Cocoa Beach: If Question One Is So Great, Why Lie About It?

Cocoa Beach resident John Byron has an op-ed piece in the Florida Today entitled “Vote ‘yes’ to change Cocoa Beach height restrictions in 2018 elections.”

Years ago, Byron offered that people who would normally register as Democrats should instead register as Republicans so in primaries, they could vote for the lesser of Republican candidates to run against a Democrat foe in the general election. In the general election, the faux “Republicans” would then shift their vote for the Democrat candidate hoping to get them elected. In other words, Byron was advocated lying in order to skew primaries and subvert the election process.

In the op-ed piece, Byron is up to his old tricks of not being truthful.

For example, he writes:

Why? Because it retains the 45-foot height that’s been the law since 2002.

This is patently absurd.

If the ballot initiative was to retain the current height limits, there would be no need for the ballot question – the current law would just be kept on the books without a change.

Why is Byron not telling the truth about the height issue as it relates to the ballot issue?

It appears he is not being truthful about the impact of the ballot issue as well:

Question one has limited purpose. It affects only the 13 percent of the city where buildings as tall as 45 feet can be built. It has no impact on city areas set aside for single-family homes.

Heifer hockey.

The ballot issue seeks to change Section 6.04 of the City Charter which reads:

Sec. 6.04. – Building height limit.

No structure, no part of any structure, and no attachment to any structure shall be erected to a height greater than forty-five (45) feet above crown of abutting road. Structures, if razed, shall be replaced only by structures which conform to the height limits of this section. No owners of structures destroyed or substantially damaged by explosion, fire, flood, wind, erosion, or other disaster shall be denied the right either to rebuild or to raze and rebuild to the same height in the same location. The city commission may grant a variance to individual parcels upon petition and proof that the variance will not be contrary to the public interest when, owing to special conditions, a literal enforcement of this section would result in unnecessary hardship. To grant such a variance, the city commission must make findings of fact that the petitioner has met the legal standards for variance as set forth in the City of Cocoa Beach Code of Ordinances, and the variance must be approved by a concurring vote of four (4) members of the city commission after due notice and public hearing. A request for variance will be considered after a written petition is submitted to the city commission indicating the grounds on which the variance is sought. After the petitioner has submitted a sufficient petition, the request must be scheduled for public hearing before the city commission as expeditiously as possible, and not earlier than thirty (30) days from the day of submission of a sufficient petition. Notice and hearing requirements for such variance shall be in accordance with the provisions for variance set forth in the City of Cocoa Beach Code of Ordinances. (emphasis ours)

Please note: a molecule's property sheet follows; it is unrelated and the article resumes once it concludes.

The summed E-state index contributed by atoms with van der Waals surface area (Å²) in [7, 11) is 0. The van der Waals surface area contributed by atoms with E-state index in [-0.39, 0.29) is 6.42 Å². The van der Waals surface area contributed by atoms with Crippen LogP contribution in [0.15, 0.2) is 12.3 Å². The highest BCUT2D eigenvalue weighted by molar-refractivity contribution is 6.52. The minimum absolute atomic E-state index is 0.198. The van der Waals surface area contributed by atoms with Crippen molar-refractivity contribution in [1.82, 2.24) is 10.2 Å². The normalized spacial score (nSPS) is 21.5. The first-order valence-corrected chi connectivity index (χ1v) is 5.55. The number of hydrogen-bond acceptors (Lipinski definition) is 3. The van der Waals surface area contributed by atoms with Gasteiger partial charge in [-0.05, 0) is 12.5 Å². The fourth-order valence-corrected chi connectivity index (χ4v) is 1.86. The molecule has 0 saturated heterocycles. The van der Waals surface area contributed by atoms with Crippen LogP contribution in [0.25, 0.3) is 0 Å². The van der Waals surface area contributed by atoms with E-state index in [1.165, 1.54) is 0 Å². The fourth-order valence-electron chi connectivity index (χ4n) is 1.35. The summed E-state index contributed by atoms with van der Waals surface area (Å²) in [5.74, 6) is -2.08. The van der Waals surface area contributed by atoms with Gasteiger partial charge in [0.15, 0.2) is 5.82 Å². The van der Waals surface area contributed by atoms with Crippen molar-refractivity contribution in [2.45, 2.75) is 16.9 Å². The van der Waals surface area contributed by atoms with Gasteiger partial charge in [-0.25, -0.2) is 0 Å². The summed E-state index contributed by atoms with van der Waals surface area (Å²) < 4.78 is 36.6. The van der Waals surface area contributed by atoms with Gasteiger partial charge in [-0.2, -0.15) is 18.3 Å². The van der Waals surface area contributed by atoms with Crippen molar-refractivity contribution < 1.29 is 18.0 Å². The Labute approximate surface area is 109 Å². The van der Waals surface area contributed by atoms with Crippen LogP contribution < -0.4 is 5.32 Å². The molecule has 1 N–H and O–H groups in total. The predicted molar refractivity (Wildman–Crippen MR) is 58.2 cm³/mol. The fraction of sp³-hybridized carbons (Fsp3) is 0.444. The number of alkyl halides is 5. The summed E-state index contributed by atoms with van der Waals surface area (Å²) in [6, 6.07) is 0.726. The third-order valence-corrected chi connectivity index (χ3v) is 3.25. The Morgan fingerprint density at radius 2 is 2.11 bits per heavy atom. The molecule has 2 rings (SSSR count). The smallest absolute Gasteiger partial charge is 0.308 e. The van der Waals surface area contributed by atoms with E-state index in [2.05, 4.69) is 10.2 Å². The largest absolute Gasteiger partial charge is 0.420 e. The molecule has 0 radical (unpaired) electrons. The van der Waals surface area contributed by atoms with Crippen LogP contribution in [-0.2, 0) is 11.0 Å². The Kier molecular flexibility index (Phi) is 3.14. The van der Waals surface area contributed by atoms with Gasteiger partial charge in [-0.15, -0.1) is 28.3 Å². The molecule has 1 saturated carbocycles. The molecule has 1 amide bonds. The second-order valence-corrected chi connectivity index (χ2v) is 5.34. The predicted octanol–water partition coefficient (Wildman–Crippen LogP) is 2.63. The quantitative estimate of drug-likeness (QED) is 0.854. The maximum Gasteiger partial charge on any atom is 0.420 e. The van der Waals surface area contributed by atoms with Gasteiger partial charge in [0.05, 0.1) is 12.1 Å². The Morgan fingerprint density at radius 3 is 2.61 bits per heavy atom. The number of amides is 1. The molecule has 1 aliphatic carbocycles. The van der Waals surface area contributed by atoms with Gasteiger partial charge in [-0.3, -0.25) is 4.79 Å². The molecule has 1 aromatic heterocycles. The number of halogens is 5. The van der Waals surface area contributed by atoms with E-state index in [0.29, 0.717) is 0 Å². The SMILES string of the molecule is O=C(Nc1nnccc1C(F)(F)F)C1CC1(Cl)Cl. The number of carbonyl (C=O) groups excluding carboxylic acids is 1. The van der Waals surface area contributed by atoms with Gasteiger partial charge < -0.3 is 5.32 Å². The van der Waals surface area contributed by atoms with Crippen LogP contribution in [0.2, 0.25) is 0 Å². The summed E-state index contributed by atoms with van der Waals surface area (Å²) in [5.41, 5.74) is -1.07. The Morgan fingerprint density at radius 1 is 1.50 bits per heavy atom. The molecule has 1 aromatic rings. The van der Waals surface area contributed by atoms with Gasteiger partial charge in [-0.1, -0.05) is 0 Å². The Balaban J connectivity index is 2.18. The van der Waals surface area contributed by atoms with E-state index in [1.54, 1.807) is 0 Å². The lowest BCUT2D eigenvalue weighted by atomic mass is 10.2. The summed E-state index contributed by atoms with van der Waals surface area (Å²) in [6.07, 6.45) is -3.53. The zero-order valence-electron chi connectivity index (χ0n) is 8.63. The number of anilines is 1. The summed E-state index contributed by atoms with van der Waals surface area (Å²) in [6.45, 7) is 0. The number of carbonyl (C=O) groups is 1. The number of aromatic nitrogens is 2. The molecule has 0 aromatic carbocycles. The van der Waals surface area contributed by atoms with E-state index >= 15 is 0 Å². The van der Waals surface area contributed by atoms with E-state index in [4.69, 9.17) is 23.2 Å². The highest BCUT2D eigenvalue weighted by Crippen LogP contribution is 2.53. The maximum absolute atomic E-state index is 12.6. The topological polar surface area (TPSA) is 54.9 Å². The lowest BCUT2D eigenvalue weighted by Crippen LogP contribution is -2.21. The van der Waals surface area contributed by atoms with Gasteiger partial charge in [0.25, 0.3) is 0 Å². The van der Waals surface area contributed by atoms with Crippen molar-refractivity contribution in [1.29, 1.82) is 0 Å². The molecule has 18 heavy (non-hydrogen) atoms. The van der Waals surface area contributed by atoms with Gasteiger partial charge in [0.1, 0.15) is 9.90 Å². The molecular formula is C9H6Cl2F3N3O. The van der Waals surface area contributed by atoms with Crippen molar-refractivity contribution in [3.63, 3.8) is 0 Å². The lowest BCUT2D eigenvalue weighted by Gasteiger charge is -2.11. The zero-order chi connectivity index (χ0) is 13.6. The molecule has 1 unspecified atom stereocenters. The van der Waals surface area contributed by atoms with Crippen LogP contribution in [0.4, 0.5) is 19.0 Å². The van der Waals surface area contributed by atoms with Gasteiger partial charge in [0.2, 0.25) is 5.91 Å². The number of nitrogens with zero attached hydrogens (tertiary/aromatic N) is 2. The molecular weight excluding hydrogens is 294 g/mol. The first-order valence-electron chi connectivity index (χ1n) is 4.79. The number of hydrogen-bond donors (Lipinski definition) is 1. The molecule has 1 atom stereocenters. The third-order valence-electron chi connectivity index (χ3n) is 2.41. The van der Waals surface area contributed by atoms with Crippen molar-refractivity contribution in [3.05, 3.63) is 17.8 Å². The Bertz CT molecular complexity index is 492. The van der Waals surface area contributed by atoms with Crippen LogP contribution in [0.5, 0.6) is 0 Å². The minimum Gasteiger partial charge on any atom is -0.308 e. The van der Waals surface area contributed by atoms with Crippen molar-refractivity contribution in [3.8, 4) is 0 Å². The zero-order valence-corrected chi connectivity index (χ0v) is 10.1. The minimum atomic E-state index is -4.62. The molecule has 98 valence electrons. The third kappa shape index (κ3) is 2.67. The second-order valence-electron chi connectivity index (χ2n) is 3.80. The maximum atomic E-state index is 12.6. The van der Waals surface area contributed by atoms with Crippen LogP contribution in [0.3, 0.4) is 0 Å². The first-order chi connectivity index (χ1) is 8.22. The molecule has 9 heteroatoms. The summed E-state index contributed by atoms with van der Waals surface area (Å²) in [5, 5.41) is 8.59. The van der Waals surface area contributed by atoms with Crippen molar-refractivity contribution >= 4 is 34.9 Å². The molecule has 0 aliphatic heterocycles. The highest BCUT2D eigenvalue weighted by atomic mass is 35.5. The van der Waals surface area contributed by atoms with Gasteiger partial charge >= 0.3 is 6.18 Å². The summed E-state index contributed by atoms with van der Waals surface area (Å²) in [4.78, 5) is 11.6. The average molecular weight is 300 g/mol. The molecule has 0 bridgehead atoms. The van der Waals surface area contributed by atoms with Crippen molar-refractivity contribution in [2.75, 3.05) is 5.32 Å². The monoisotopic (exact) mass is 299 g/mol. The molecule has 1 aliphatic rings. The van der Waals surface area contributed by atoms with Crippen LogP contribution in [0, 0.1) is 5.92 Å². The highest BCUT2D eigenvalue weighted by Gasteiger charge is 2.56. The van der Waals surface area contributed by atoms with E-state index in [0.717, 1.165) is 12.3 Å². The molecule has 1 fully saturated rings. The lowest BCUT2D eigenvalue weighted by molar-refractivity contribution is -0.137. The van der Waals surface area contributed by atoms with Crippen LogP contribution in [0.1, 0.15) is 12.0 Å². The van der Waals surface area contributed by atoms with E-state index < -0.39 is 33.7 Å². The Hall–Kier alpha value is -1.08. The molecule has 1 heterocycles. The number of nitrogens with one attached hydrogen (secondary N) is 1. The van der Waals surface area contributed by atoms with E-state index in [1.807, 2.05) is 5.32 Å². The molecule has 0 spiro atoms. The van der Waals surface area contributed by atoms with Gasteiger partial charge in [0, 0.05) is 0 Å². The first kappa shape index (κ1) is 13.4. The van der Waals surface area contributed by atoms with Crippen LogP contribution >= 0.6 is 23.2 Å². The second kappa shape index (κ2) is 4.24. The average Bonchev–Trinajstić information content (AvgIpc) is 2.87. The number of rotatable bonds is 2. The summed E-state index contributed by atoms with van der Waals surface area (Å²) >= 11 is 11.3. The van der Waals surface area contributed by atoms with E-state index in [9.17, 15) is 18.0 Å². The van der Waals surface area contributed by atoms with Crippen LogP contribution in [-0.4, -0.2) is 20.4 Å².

The Charter height requirement applies to every structure in the City. If you don’t believe us, then ask yourself why the City had to pass and exemption for the Fire Department facility?

“No” means “no.”

“No structure” means “no structure.”